Soil and land health survey to characterize two-100 km2 sites using the Land Degradation Surveillance Framework (LDSF) within Babati district, Tanzania
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Winowiecki, Leigh. 2015. Soil and land health survey to characterize two-100 km2 sites using the Land Degradation Surveillance Framework (LDSF) within Babati district, Tanzania.
Permanent link to this item: http://hdl.handle.net/10568/77680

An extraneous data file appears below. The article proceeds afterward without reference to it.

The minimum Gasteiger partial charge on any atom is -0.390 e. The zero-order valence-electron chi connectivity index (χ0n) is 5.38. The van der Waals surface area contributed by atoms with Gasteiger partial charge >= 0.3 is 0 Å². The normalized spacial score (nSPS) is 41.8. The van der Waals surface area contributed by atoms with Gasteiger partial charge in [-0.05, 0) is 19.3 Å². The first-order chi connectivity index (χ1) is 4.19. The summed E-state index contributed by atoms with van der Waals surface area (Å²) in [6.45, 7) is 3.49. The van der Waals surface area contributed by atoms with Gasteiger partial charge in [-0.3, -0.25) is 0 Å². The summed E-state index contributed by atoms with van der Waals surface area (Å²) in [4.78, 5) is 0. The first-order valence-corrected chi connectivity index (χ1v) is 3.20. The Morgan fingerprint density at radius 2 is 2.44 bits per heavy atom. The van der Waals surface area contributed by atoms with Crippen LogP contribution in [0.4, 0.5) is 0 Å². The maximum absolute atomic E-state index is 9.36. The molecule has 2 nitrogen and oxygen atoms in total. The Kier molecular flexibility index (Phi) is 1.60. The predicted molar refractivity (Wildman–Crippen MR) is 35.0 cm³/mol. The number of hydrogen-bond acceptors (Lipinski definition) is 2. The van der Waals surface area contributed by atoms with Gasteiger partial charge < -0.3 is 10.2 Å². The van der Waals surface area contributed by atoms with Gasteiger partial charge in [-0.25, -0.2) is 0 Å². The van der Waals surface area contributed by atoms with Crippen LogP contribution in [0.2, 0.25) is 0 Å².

This was Task 1.2. Soil survey to characterize two sentinel sites as part of Work Package 1 Identification of the key biophysical production constraints to crops and livestock at farm and landscape levels The aim of this task was to conduct an assessment of soil and land health in the Babati district in Tanzania covering the action villages of the USAID- AfricaRISING project. The Land Degradation Surveillance Framework (LDSF) was employed to conduct a systematic biophysical baseline of key land and soil health metrics, which was to be combined with agronomic survey data collected as part of the wider project. The LDSF is designed to provide a biophysical baseline at landscape level, and a monitoring and evaluation framework for assessing processes of land degradation and the effectiveness of rehabilitation measures (recovery) over time. Babati Agricultural District Office and Tanzania National Agricultural Research System as well as Sokoine University of Agriculture (SUA) staff were involved in two one-week trainings in the LDSF methodology at the Long and Matufa LDSF sites. Those trained include: Majid Suleiman (District Agricultural Officer), Edgar Wakurwa (District Agronomist), Mbwambo (Extension Officer), Prosper Massawe from Selian Agricultural Research Institute and Boniface Massawe, from SUA. George Sayula of SARI also helped coordinate the field efforts. Local farmers were also involved in the surveys and farmer knowledge on management practices and land use history was incorporated into the LDSF database.
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